Liz Innes is used to feeling the heat of the council chambers, but this week felt the fury of a bushfire at her Runnyford property for the second time in a week.
On Saturday, January 4, when the Eurobodalla Shire Mayor saw a blaze to the south-west and east, she crossed her fingers the wind was in her family's favour.
The thought of again confronting the blaze she first faced on New Year's Eve made her feel sick.
"I thought we were OK and had been through the worst," she told Australian Community Media on Saturday morning.
The New Year's Eve fire went through at 3am and took out a shed, but the property survived.
"My little 11-year-old daughter ... she hosed down the walls and fought the fire like a bloody trooper," she said.
The family's pasture and much-loved horses and livestock were saved.
My heart breaks for them. But no one deserves to be abused in that way. We are all trying our very best.Eurobodalla Shire Mayor Liz Innes, on why she apologised to the Prime Minister
The farm got through the Saturday fire too.
"I'm so proud of everyone," she said.
"My family's lucky; we're all still here."
Cr Innes said the fire's speed and fury shocked many.
"Everyone's been through it, been through it together," she said. "It's not about me."
Evacuees were doing their "absolute best" at the Hanging Rock evacuation centre and all anyone could do was get through one day at a time.
Bunnings gave her items for evacuees, including generators, power cords, torches, barbecues, fuel containers, charging stations and fans.
She said people were doing it tough, and that's what mattered.
"I couldn't give a flying fig about politics right now," she said.
However, she felt some heat for her apology to the Prime Minister Scott Morrison after Cobargo residents told him he was "not welcome" on January 3.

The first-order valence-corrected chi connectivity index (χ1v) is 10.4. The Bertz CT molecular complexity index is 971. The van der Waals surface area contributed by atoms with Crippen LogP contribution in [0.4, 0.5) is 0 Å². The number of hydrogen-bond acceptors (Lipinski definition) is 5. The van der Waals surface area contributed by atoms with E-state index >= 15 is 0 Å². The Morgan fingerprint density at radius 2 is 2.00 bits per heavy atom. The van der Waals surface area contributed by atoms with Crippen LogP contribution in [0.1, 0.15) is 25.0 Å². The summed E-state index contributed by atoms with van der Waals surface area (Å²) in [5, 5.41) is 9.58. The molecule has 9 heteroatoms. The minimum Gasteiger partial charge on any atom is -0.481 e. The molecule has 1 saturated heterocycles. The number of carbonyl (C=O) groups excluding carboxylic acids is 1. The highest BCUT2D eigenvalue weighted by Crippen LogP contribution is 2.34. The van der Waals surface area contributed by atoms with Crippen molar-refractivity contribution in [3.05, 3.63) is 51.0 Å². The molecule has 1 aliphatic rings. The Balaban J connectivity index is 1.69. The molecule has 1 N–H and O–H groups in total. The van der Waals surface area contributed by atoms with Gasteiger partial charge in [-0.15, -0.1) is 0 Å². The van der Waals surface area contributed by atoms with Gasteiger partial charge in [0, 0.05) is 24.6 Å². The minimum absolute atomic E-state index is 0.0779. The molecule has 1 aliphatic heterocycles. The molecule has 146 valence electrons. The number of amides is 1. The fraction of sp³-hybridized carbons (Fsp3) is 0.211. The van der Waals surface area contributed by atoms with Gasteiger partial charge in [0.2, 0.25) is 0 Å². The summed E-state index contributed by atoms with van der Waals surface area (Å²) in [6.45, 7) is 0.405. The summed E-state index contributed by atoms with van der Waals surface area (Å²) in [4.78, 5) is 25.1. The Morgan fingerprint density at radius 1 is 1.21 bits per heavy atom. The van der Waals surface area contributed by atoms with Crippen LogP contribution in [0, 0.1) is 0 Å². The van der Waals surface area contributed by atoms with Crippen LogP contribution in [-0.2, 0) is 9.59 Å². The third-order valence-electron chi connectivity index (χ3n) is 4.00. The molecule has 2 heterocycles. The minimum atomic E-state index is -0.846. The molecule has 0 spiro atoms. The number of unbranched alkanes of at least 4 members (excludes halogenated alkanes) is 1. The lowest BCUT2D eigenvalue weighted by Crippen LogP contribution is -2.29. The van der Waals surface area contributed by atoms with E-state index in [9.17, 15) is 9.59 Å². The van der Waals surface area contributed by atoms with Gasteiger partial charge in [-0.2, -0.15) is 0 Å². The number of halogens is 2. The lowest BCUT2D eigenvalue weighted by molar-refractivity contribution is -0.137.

"I copped a bit of flack," she said, of her televised apology.
"I'm not berating those people. I absolutely understand why they reacted the way they did.
"My heart breaks for them. But no one deserves to be abused in that way. We are all trying our very best.
"I too have strong words to give to a lot of people.
"I understand, I really do. If I offended those people, I am sorry. My heart is breaking for them."
She said the Prime Minister probably had good intentions and she did not want the incident to be the image of her "area".
"I'm distressed that's the image that has been put out from my part of the world," Cr Innes said.
"The stories I want to go out to the world are of my beautiful community and the people who have stepped up.
"I mean no disrespect. I know why they reacted that way. (But) I don't want to see people being abused."
She had a long list of issues she wanted addressed by the federal and state governments, however said "now is not the time" to list them.
The road to recovery for the Eurobodalla Shire would be long and devastating.
Even putting down animals would be a big and difficult job.
Cr Innes met a young girl who was caring for a feathertail glider pygmy possum, but other animals were not so lucky.
"It's going to be horrific," she said.
She said the Eurobodalla Shire community was doing the right thing.
"I've spent the last two days at the (Hanging Rock) evacuation centre; I know most people are doing the right thing and heeding warnings," she said.
"What we faced the other day (New Year's Eve) was enough to shake people out of complacency."